Institute of Medicine and Infectious Diseases (ITROMID) Jomo Kenyatta University of Agriculture and Technology, Nairobi, Kenya. 2 Director, Jomo Kenyatta University of Agriculture and Technology, Nairobi Campus, Kenya 3Senior Lecturer, Kenyatta University, Department of Public Health, Kenya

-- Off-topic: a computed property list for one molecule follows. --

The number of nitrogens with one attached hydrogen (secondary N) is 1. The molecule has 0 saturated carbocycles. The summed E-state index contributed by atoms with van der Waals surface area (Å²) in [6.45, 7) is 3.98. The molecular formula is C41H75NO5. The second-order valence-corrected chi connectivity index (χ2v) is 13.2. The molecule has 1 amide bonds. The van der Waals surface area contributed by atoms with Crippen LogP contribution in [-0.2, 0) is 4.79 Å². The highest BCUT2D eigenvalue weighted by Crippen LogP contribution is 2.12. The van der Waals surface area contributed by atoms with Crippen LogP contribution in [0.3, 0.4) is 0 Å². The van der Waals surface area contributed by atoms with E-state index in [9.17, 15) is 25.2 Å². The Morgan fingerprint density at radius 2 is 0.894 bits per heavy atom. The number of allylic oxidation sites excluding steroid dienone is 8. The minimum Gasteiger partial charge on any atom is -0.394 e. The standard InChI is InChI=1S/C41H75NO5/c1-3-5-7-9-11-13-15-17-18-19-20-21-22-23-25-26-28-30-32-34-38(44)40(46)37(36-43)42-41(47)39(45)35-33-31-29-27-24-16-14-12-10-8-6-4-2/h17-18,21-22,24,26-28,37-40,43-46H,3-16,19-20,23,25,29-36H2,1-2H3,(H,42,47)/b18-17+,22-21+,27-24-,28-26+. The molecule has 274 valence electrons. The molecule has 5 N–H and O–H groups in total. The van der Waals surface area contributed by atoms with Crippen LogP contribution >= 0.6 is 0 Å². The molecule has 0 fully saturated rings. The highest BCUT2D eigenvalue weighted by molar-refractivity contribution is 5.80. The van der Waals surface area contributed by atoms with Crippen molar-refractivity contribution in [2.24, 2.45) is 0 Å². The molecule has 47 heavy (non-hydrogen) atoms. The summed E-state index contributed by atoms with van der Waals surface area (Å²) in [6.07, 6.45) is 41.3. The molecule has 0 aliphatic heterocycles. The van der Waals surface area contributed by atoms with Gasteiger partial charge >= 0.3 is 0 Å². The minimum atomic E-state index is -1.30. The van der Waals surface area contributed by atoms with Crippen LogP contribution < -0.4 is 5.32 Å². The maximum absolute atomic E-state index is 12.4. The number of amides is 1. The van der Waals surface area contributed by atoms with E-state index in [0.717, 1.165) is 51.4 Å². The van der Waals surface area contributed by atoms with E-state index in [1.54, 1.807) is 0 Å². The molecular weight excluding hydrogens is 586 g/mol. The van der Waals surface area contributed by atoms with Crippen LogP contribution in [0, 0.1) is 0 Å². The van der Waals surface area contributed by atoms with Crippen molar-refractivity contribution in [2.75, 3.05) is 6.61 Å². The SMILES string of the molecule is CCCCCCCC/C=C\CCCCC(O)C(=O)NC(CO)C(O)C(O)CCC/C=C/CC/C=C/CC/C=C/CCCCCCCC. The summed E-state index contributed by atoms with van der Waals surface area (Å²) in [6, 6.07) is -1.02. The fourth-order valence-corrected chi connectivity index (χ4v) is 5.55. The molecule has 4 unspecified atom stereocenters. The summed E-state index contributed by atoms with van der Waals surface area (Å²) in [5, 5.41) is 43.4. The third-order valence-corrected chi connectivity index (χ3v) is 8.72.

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Introduction: Universal health coverage has increasingly become the focus for improved health systems worldwide. In Kenya, the older populations are characterized by low health insurance coverage, resulting in either limited access to quality health care services or catastrophic expenditure on health. This paper seeks to assess the background, social support and behavioural characteristics that are associated with being insured among the older population. Methods: A two level random cluster sampling technique was used to select two rural sites in Kisii County and 1,104 older persons interviewed. The Pearson chi square and the adjusted odds ratio at 95% confidence interval computed in the binary logistic regression was used to analyze the data. Results: Only 5.9% of the older population had been insured. The multivariate regression model found that health insurance coverage was significantly associated with secondary school level of education (p<0.001, AOR 3.68, 95% CI 1.92 7.07), employment history (p=0.002, AOR 2.64, 95% CI 1.43 4.86); being a member of a social welfare group (p=0.002, AOR 3.03, 95% CI 1.51 6.08) and taking of alcohol (p=0.050, AOR 1.85, 95% CI 1.00 3.33). Conclusion: Health insurance coverage remains low among the older population in rural Kenya. Contrary to previous studies, social support such as from the adult children and relatives do not significantly influence being insured among the older population. There is need to enhance the number of older persons who are insured through strengthened sensitization of social support and health promotion.